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din/compose
Lightweight component-oriented architecture framework built on top of SwiftUI & Combine
.package(url: "https://github.com/din/compose.git", from: "0.11.7")

Compose

Compose is an opinionated architecture framework intended to create applications for iOS and macOS. Compose is built on top of Combine and SwiftUI.

  • 🌴 Component tree
  • 🚦 Event-driven communication between components
  • 🚏 Easy to use routing
  • 🧨 Reactive store
  • 🏛 Predicable file structure
  • 👨🏽‍💻 UI elements to implement navigation from scratch

Compose is still a work in progress. The framework is still alpha—feature set may change, variable and method names may change too.

Table of Contents

Supported Platforms

  • iOS 13+
  • macOS 10.15+

Installation

Xcode 11+ with Swift 5.3 is required to use Compose.

To install Compose using Swift Package Manager, open the following menu item in Xcode:

File > Swift Packages > Add Package Dependency

In the Choose Package Repository prompt, add the URL:

https://github.com/din/compose

Include the library as a dependency for your target, then import it when you need it:

import Compose

Getting Started

The following opinionated project structure is the most optimal to use Compose:

+ Resources/ <-- Project-wide resources
    - Assets.xcassets
    - Info.plist
    - ...
+ Shared/
    + Styles/ <-- shared application styles
    + Views/ <-- shared views
        - ...
    + Extensions/ <-- various useful extensions
        - ...
+ Services/
    + User/
        - UserService.swift
    + Data/
        - DataService.swift
    + ...
+ Components/
    + App/
        - App.swift <-- entry application point
        - App+View.swift
    + Auth/
        - Auth.swift <-- contains the component definition
        - Auth+Observers.swift <-- contains observers as computed properties
        - Auth+State.swift <-- contains State and Validation definitions 
        - Auth+View.swift <-- contains SwiftUI view
    + Home/
        + Posts/
            - Post.swift
            - Post+State.swift
            - Post+Observers.swift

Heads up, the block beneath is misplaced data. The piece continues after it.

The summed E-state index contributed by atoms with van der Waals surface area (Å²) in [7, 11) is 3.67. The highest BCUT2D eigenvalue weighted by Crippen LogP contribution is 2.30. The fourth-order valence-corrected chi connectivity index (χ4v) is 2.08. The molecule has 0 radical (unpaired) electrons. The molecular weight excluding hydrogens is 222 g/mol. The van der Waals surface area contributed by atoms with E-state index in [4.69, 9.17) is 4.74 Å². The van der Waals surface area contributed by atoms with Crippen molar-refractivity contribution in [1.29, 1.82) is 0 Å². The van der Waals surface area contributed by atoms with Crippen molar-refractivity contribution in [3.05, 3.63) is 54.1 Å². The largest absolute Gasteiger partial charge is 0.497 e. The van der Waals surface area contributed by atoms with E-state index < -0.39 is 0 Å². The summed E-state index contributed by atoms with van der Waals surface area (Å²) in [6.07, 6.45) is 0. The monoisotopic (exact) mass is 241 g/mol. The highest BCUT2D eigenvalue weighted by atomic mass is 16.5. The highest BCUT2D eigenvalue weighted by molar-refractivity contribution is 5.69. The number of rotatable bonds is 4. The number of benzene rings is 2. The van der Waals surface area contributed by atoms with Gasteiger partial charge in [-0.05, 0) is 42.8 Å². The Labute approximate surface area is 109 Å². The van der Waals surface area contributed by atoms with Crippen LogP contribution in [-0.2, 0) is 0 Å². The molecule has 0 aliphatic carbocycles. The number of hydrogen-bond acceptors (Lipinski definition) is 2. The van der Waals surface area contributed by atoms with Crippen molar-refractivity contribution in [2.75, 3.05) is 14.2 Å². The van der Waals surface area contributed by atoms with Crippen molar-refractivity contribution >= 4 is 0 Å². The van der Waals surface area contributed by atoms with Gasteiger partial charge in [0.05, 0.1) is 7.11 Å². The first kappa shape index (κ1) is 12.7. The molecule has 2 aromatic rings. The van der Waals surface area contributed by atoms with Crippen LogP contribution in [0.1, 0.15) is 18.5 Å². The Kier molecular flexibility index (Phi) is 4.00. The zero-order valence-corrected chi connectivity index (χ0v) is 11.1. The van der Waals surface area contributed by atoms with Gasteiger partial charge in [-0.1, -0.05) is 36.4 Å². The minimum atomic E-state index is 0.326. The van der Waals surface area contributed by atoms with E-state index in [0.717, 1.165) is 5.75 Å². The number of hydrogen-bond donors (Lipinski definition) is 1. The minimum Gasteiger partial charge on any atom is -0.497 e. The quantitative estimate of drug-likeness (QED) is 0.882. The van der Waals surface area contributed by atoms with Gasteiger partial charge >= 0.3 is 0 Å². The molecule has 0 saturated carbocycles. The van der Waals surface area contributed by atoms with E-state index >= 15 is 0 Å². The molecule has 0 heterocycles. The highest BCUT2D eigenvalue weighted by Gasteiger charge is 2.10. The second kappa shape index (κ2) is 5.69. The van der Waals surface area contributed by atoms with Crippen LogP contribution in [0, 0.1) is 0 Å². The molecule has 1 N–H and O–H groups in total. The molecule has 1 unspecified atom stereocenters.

- Post+View.swift
        - Home.swift
        - Home+View.swift
    + ...

Emitters

Emitters emit values which can be observed by subscribed closures. Emitter is a basic building block of Compose which enables building event-driven communication within the component or between different components.

There are two semantic types of emitters: signal emitters and value emitters.

Signal emitters carry only the fact of being called and their value is Void:

// Define an emitter that doesn't carry any value.
let printHello = SignalEmitter()

// Subscribe to an emitter.
printHello += {
    print("Hello, world!")
}

// Later on, emit an event like this:
printHello.send()

Value emitters, as the name implies, carry some value with them:

// Define an emitter that carries a certain value.
let printMessage = ValueEmitter<String>()

// Subscribe to an emitter.
printMessage += { message in
    print(message)
}

// You can subscribe to an emitter many times in different places.
printMessage += { message in 
    print("Another subscriber says:", message)
}

// Later on, emit an event with a value like this:
printMessage.send("A simple message.")

Emitters are usually defined in the body of a component, but they also can be defined outside of components. Emitters cannot be defined as computed properties.

Emitters Operators

There are several operators defined to add subscribers to any emitters (chained or vanilla).

  • += is used when the subscription closure must be executed any time an emitter emits a value or a signal.
  • !+= is used when the subscription closure must be executed only once and then never executed again.

ValueEmitter defines one additional operator:

  • ~+= when the subscription closure must be executed with the new value and the previous emitted value, which allows computing diffing between two emitted values.

Emitters Chaining

It's possible to produce a chain of emitters to alter the outcome of a previous emitter in such a way. Chaining emitters is similar to chaining multiple Publisher together in Combine. There are several predefined emitters which are scoped under the Emitters structure.

Debounce

Debounce received value via a signal or a value emitter:

// Define an emitter.
let emitter = SignalEmitter()

emitter.debounce(interval: .seconds(1)) += {